You’re the head of communications for a Silicon Valley networking company. The company has done extremely well in Europe, and you’ve built a strong communications program in the U.K., France and Germany to support that growth. Now that your CEO has decided to expand into Asia, you’re going to need to craft a plan of attack for a region that operates very differently. And in doing so, you must decide how to deal with the widely entrenched “envelope culture” that exists there.
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What does this mean? In many emerging Asian economies, companies and the agencies that represent them use incentives such as cash, gifts, meals or travel to get journalists’ attention and motivate them to write favorable coverage. The archetypical example is China, where companies might slip a cash-filled red envelope into a press kit as a “transportation fee” for a journalist in return for attending a press conference. Others will go further, plying the media with a trip to a briefing at a chic hotel or treating them to dinner at a trendy restaurant to drive the coverage they are looking for. You’ll see such “greasing the skids” in action not only in China, but also in Vietnam, Korea and elsewhere in Asia. And you are going to need to decide where your company draws the line as you operate in this new environment.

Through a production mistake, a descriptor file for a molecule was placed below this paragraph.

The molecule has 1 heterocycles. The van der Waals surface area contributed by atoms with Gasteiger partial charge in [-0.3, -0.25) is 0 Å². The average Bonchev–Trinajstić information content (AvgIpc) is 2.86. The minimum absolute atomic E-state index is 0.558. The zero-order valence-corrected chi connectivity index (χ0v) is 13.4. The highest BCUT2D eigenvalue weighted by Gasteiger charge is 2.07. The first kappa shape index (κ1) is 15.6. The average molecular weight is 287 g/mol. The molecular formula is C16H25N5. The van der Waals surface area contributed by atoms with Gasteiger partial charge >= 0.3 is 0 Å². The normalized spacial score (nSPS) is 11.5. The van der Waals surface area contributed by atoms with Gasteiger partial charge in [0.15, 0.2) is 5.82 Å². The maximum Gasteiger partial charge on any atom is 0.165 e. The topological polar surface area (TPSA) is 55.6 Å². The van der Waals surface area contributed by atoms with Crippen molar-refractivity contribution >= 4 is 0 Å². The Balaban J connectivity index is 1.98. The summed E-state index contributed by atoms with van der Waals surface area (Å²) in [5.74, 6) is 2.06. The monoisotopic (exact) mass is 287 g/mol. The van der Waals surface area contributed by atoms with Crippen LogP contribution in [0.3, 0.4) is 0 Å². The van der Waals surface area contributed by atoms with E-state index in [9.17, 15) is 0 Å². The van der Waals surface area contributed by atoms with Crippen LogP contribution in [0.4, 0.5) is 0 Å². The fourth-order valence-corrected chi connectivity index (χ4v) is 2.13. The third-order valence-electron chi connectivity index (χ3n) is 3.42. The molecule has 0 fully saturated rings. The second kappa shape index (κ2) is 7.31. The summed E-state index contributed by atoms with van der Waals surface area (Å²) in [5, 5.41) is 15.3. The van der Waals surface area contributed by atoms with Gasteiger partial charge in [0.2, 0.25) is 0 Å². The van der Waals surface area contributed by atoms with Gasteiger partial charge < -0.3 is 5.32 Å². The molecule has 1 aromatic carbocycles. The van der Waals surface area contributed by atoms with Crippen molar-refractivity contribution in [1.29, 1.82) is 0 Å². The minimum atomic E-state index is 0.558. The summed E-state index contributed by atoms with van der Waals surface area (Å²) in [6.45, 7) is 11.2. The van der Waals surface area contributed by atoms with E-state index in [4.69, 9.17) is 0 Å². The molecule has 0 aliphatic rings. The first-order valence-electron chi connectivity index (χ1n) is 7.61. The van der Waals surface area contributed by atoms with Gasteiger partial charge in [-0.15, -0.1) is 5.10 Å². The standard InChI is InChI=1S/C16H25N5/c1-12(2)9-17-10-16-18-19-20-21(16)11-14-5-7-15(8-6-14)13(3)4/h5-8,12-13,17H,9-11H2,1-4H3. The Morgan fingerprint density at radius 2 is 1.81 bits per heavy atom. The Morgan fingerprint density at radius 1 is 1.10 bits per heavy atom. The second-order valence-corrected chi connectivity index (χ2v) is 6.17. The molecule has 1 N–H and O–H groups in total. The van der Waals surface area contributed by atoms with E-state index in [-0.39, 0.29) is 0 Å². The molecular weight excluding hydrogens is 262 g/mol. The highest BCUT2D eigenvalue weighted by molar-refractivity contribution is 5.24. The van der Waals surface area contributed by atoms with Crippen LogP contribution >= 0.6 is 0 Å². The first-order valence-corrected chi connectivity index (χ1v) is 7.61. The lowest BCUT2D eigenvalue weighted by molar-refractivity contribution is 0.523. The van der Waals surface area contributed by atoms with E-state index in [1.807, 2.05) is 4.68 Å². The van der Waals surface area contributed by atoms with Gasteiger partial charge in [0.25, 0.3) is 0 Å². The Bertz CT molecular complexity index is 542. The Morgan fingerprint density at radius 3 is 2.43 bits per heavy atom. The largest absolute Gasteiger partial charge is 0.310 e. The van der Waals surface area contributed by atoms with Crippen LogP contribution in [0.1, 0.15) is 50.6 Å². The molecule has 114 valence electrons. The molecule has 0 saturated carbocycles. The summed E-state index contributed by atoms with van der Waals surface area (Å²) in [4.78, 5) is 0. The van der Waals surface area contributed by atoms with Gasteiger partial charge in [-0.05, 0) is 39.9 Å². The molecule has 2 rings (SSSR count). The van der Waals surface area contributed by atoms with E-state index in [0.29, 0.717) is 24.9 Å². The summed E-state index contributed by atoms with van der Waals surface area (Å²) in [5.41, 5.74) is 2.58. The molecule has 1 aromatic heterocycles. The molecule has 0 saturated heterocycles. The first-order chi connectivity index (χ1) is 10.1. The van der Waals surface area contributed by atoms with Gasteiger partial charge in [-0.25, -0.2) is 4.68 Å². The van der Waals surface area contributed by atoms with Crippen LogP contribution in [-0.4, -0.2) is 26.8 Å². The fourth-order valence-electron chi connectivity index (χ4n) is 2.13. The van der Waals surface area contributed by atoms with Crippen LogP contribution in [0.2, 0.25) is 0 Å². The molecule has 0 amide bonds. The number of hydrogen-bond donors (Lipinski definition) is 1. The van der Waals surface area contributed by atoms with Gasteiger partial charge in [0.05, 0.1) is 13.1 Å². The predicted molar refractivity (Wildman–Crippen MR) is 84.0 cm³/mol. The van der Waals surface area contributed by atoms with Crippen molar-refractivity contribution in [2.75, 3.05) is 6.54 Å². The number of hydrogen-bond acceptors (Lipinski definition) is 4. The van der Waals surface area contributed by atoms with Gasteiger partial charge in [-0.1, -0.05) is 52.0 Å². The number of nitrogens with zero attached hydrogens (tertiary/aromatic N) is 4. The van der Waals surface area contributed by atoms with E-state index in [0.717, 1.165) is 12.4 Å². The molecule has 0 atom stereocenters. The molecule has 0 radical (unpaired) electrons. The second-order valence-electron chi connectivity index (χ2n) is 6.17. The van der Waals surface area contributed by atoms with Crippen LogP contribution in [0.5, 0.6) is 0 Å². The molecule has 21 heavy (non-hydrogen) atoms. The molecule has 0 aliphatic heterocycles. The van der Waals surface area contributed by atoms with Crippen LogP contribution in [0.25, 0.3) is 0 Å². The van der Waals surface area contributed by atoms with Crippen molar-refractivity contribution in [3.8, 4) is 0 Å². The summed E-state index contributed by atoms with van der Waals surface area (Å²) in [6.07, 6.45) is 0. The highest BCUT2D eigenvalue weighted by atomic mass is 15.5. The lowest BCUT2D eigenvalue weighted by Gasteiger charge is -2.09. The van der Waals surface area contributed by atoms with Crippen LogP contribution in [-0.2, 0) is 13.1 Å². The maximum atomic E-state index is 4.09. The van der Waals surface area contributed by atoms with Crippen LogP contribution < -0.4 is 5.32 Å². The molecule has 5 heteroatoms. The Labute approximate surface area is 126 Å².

As you think about how you’ll walk the ethical line in Asia, you’ll have people who tell you you’ll get nowhere if you don’t play such games. In a New York Times article titled “In China Press, Best Coverage Cash Can Buy,” a Shanghai-based private equity investor is quoted saying, “If one of my companies came up with a cure for cancer, I still couldn’t get any journalists to come to the press conference without promising them a huge envelope filled with cash.” Sure, you could opt to pay off journalists like this. But if you do, you’re reinforcing a sketchy system and sabotaging the emergence of a strong, independent media, one in which journalists produce content that is truly newsworthy.
We have a clear point of view here, which is to buck the “envelope culture” in Asia and focus on delivering tailored, quality story ideas to your priority news outlets. Yes, you may see less coverage if you take the high road. But the stories you do land will be meaningful ones. And by refusing to bribe your way to success, you will be promoting the development of a global media corps with a strong ethical foundation.